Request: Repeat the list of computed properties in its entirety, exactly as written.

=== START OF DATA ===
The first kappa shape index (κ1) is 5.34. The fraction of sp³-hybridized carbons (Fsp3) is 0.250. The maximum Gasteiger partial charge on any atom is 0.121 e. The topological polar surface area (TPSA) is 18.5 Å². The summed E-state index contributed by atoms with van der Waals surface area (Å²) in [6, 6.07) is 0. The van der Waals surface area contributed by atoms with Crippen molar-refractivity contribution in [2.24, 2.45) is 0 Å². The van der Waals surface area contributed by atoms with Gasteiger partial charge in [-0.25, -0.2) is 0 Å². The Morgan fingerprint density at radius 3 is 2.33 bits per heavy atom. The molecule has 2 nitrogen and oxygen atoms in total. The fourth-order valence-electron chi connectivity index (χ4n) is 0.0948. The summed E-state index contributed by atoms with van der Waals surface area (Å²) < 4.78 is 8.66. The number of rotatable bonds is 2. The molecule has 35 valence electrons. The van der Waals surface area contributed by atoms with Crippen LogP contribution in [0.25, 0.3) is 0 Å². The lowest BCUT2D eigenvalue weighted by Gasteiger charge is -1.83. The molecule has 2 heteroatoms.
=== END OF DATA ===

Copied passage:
The first kappa shape index (κ1) is 5.34. The fraction of sp³-hybridized carbons (Fsp3) is 0.250. The maximum Gasteiger partial charge on any atom is 0.121 e. The topological polar surface area (TPSA) is 18.5 Å². The summed E-state index contributed by atoms with van der Waals surface area (Å²) in [6, 6.07) is 0. The van der Waals surface area contributed by atoms with Crippen molar-refractivity contribution in [2.24, 2.45) is 0 Å². The van der Waals surface area contributed by atoms with Gasteiger partial charge in [-0.25, -0.2) is 0 Å². The Morgan fingerprint density at radius 3 is 2.33 bits per heavy atom. The molecule has 2 nitrogen and oxygen atoms in total. The fourth-order valence-electron chi connectivity index (χ4n) is 0.0948. The summed E-state index contributed by atoms with van der Waals surface area (Å²) < 4.78 is 8.66. The number of rotatable bonds is 2. The molecule has 35 valence electrons. The van der Waals surface area contributed by atoms with Crippen LogP contribution in [0.25, 0.3) is 0 Å². The lowest BCUT2D eigenvalue weighted by Gasteiger charge is -1.83. The molecule has 2 heteroatoms.